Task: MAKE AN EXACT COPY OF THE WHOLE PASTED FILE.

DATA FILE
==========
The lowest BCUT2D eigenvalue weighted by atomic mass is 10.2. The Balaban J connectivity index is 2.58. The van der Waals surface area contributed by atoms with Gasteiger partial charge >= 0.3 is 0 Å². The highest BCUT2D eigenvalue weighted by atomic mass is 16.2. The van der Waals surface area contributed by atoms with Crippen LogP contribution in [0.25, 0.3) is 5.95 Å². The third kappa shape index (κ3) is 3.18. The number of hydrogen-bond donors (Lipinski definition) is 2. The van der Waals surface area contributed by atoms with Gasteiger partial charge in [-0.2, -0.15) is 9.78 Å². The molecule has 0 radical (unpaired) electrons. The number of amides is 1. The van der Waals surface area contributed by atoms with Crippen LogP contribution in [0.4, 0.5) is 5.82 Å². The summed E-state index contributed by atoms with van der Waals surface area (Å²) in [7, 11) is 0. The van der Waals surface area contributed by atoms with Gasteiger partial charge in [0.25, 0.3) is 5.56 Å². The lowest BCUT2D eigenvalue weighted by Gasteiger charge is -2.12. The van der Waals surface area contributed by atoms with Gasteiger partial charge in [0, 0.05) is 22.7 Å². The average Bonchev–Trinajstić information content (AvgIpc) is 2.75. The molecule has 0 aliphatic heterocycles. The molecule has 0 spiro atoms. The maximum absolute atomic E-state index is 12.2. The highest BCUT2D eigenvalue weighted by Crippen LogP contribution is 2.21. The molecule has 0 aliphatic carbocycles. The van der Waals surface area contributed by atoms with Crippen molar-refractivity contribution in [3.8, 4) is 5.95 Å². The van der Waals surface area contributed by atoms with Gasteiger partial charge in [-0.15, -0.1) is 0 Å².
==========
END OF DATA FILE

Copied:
The lowest BCUT2D eigenvalue weighted by atomic mass is 10.2. The Balaban J connectivity index is 2.58. The van der Waals surface area contributed by atoms with Gasteiger partial charge >= 0.3 is 0 Å². The highest BCUT2D eigenvalue weighted by atomic mass is 16.2. The van der Waals surface area contributed by atoms with Crippen LogP contribution in [0.25, 0.3) is 5.95 Å². The third kappa shape index (κ3) is 3.18. The number of hydrogen-bond donors (Lipinski definition) is 2. The van der Waals surface area contributed by atoms with Gasteiger partial charge in [-0.2, -0.15) is 9.78 Å². The molecule has 0 radical (unpaired) electrons. The number of amides is 1. The van der Waals surface area contributed by atoms with Crippen LogP contribution in [0.4, 0.5) is 5.82 Å². The summed E-state index contributed by atoms with van der Waals surface area (Å²) in [7, 11) is 0. The van der Waals surface area contributed by atoms with Gasteiger partial charge in [0.25, 0.3) is 5.56 Å². The lowest BCUT2D eigenvalue weighted by Gasteiger charge is -2.12. The van der Waals surface area contributed by atoms with Gasteiger partial charge in [0, 0.05) is 22.7 Å². The average Bonchev–Trinajstić information content (AvgIpc) is 2.75. The molecule has 0 aliphatic heterocycles. The molecule has 0 spiro atoms. The maximum absolute atomic E-state index is 12.2. The highest BCUT2D eigenvalue weighted by Crippen LogP contribution is 2.21. The molecule has 0 aliphatic carbocycles. The van der Waals surface area contributed by atoms with Crippen molar-refractivity contribution in [3.8, 4) is 5.95 Å². The van der Waals surface area contributed by atoms with Gasteiger partial charge in [-0.15, -0.1) is 0 Å².